Romance and cruising would seem to go hand in hand, particularly if you've spotted any of the cruise lines' glossy magazine advertisements: photos of couples admiring the bow at sunset, or sipping orange juice on their private verandah in terry clothes robes, or even -- and this one we have a hard time believing -- spending time alone on a deserted beach with their mega-ship anchored in the background.
Advertisements notwithstanding, however, cruising can be one of the most romantic vacation options, but often it's the tangibles -- onboard ambiance and lifestyle -- that are more likely to contribute to the feeling of "amore" than an occasional sunset. Choosing the right cruise line and, even more specifically, the right ship within the fleet, can be a big challenge. You don't want that sunset marred by crowds on deck jostling for the perfect photo op, the romance of a dinner for two killed by the whiny kids at the next table, or a cozy evening in ruined by cramped cabins with minimal amenities.
In choosing our top picks, we looked at criteria that we would deem universally romantic, whether your definition of romantic is a party-all-night ship or ultimate pampering and luxury. For instance? We opted for ships that offered cabins with private balconies, great bathrooms and extra-special amenities; options for dining a deux (or at least the option to eat when and with whom you choose); cozy nooks and date-night venues; and almost-private open-deck spaces for relaxing by day and star gazing by night.
Here are our favorite ships for celebrating or rekindling romance with your sweetheart.
Why:Princess' newest ships -- Crown Princess, Emerald Princess and Ruby Princess -- blend big-ship options and small-ship cozy. Plus, romance has always been the Love Boat line's focus.
Sweet Digs: Each boasts the line's traditionally high percentage of suites and mini-suites. Suites feature separate sitting areas, large balconies and walk-in closets, and come with perks like deluxe canapés, a complimentary mini-bar setup, upgraded bathroom amenities, and complimentary use of the ship's thermal suite, laundry services and Internet. But even the standard mini-suite is charming and comfortable.
Dinner for Two: Open-seating (as well as traditional) dining is available. But the most romantic option -- and unique to cruising -- is the Ultimate Balcony Dining dinner experience. For $100 per couple, cruisers are treated to a lobster dinner with Champagne and course-by-course service. Only caveat: Your cabin must have a balcony. We also love the ship's two specialty restaurants. Request a banquette at Crown Grill, a steak and seafood restaurant with an open grill, or indulge in a multi-course meal at Sabatini's, the line's Italian eatery. For a more casual option, try Vines, the ship's wine and sushi bar.
Onboard Romance: What could be more romantic than a night at "Movies Under the Stars," in which you recline on padded loungers (snuggled under wool tartan blankets) on the ship's pool deck in cruising's version of a retro drive-in? Or for quiet tete-a-tetes with your sweetie, try Adagio, a lovely and private top-deck lounge featuring a cabaret singer. During the day we love The Sanctuary, a (mostly) shaded retreat, complete with waiter service, spa menu and massage services (a couples' massage is available). Or, check out the spa's couple's Rasul room (it's a mud room with steam -- and more fun than it sounds!).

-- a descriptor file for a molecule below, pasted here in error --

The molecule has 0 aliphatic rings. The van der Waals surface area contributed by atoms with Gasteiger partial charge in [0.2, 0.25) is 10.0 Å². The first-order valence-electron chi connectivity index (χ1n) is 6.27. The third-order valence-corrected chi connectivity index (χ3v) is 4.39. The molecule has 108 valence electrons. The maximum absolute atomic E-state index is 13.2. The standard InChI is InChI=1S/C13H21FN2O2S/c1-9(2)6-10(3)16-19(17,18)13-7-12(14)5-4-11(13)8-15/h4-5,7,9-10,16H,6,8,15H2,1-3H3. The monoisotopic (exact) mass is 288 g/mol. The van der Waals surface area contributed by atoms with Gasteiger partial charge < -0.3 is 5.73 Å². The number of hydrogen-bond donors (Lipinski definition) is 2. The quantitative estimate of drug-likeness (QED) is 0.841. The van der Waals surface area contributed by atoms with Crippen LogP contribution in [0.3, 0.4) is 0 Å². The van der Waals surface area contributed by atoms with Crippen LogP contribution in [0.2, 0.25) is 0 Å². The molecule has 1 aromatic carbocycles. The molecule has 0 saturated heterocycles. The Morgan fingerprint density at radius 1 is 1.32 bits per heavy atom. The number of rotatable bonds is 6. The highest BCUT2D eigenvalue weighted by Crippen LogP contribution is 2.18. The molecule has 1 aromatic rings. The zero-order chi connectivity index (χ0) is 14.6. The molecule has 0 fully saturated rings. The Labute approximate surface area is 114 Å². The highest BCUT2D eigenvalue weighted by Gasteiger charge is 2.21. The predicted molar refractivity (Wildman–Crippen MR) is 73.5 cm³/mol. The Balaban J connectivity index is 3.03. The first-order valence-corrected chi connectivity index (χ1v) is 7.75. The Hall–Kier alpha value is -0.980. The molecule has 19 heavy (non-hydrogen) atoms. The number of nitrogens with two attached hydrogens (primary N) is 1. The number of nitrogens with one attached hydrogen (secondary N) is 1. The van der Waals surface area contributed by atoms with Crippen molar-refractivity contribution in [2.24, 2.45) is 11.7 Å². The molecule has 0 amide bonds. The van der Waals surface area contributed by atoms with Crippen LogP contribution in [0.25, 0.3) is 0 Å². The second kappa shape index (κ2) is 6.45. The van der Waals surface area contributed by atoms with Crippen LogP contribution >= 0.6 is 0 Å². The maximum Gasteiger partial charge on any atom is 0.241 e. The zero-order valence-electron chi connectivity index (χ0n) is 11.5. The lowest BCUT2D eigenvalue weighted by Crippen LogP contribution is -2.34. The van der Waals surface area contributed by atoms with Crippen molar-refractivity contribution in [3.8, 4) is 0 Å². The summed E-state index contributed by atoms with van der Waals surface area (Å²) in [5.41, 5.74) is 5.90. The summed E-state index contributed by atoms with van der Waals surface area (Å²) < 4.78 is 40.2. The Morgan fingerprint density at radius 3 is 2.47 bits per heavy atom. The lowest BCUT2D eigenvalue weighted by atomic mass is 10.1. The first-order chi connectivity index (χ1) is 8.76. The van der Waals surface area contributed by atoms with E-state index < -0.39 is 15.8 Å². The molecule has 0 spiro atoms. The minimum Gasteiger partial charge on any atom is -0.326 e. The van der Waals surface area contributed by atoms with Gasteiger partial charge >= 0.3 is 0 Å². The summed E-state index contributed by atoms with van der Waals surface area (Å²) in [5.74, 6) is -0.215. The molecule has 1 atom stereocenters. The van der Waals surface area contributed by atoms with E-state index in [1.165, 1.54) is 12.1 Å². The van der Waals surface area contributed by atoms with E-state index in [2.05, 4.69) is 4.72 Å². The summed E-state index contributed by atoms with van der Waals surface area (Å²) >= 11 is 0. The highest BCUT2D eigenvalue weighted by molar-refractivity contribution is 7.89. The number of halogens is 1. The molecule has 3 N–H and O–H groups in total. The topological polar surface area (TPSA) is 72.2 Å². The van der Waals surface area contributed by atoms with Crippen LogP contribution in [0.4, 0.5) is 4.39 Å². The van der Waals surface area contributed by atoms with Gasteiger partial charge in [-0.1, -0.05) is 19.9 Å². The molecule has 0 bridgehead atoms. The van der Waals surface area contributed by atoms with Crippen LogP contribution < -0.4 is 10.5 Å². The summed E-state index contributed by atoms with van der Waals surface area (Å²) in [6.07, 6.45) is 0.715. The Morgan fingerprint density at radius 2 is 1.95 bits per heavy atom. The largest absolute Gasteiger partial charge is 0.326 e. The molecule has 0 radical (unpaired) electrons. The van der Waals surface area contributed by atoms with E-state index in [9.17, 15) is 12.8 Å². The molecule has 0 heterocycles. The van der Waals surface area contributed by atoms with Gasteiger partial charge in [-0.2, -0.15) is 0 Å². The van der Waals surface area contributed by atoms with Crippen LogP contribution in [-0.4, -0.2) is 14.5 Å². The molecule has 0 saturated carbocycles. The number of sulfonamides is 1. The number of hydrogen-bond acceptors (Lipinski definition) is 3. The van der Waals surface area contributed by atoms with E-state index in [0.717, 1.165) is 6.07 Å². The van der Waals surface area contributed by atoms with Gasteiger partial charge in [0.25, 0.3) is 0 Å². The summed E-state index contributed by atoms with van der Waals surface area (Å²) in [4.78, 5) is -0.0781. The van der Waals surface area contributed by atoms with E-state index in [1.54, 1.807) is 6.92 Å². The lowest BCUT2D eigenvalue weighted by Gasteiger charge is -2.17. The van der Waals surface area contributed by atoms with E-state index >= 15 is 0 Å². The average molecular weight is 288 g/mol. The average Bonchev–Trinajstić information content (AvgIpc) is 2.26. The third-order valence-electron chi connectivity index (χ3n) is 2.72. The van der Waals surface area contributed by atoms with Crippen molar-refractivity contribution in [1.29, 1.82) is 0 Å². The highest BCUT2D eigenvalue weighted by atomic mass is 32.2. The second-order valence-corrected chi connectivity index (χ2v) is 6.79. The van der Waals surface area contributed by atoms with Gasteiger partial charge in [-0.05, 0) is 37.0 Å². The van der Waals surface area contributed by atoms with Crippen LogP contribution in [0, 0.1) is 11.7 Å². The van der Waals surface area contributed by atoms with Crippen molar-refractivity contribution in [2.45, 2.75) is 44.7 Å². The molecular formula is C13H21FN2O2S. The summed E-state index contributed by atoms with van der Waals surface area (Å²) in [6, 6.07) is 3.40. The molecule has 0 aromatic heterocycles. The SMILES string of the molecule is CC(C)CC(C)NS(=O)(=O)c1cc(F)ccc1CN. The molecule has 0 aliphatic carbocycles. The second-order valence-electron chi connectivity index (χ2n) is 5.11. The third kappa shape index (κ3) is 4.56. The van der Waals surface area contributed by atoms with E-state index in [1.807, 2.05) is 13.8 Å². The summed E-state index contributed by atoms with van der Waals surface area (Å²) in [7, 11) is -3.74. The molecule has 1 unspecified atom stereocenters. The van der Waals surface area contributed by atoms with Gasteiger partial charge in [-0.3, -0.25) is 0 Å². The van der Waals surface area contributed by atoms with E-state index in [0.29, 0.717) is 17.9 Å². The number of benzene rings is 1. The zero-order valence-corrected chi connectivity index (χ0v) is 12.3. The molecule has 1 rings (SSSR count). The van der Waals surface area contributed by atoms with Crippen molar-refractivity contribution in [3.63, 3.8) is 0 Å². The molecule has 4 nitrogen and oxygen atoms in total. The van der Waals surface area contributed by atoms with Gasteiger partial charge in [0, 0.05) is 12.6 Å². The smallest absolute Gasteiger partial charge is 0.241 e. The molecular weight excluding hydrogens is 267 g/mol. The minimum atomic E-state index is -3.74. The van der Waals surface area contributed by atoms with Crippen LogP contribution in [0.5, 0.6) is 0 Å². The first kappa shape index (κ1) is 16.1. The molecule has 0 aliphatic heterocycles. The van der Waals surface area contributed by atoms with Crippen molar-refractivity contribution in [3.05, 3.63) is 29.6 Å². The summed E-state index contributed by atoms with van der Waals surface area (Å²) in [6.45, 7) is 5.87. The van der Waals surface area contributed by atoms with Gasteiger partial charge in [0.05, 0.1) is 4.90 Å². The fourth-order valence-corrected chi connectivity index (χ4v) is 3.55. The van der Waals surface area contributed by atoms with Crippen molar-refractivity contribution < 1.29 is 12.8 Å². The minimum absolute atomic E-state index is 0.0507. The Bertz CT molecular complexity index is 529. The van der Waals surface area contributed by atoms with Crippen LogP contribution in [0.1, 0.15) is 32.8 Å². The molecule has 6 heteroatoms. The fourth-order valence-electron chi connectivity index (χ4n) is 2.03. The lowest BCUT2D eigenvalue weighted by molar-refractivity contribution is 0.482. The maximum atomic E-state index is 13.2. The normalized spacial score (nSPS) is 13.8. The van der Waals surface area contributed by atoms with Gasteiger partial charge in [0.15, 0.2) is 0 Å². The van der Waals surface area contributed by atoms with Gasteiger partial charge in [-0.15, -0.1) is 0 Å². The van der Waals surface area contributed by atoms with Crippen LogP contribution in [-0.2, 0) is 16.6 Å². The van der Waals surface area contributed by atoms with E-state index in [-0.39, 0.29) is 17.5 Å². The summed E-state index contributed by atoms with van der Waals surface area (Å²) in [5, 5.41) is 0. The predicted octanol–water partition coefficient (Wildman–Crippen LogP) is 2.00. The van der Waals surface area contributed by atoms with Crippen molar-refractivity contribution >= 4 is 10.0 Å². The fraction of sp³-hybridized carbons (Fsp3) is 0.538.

Downside: While the ship's deluxe mini-suites are lovely and comfortable, the all-open-air balconies (applies to any cabin on Dolphin deck) are anything but private.
Why: Stylish Arcadia is one of P&O's three adults-only ships -- Adonia and Oriana are the others. With its upscale dining restaurant and wedding packages, Arcadia is a great pick, particularly for British couples.
Sweet Digs: Splurge on a suite for upgraded amenities like whirlpool baths, Champagne and chocolates on arrival, daily canapes and full-sized his 'n' hers Molton Brown toiletry sets.
Dinner for Two: Try celebrity chef Marco Pierre White's restaurant, Ocean Grill, for top-notch cuisine. At £20 - £30 per person, it's a worthwhile splurge, particularly if it is a special occasion.
Onboard Romance: The Orchid Bar, adjacent to the Orchid restaurant on Deck 11, is a great place to enjoy a sundowner (that's British for an evening cocktail). With its warm terracotta, rust, chocolate and cream decor, it would also make a lovely venue for a reception following a wedding in the Viceroy Room.
Downside: Getting a two-top could be a problem in the main dining area due to the lack of smaller tables.
Why: Designed, built and decorated to sail year-round in the romantic South Pacific, the cozy, 332-passenger Paul Gaugin offers an air of tropical festivity amid cultured surroundings. Dining is restaurant-style, the staff is superb, and the ship is highly inclusive (cocktails and other beverages are included in cruise fares). But it's the ship's remote and lush island destinations that really turn up the notch on the romantic nature of the trip.
Sweet Digs: You know this is a ship intended for couples when most cabins come with a queen-sized bed and only a limited number can be split apart into twins. Consistent with the decor around the ship, cabins are elegant and tropically inspired; when we embarked, our stewardess had showered the bathroom sink with red rose petals. Definitely book ahead so you can nab a balcony cabin. It's not a trip to the South Pacific if you're not out on your balcony, savoring coffee, as Bora Bora pulls into view. And just when life onboard couldn't be any better, suites and category A and B veranda staterooms feature butler service.
Onboard Romance: Dance cheek to cheek with your honey to the tunes of a chanteuse in the La Palette Lounge, or gaze at the sea or stars from the lounge's top-of-ship vantage point.
Dinner for Two: For such a small ship, the choice of restaurants is superb. L'Etoile, which offers French cuisine accented with Polynesian touches, serves as the main venue. Couples will appreciate plentiful tables for two and an attentive waitstaff that will keep your glasses filled with house wines and nonalcoholic beverages (included in your fare). Two casual venues offer indoor and al fresco dining.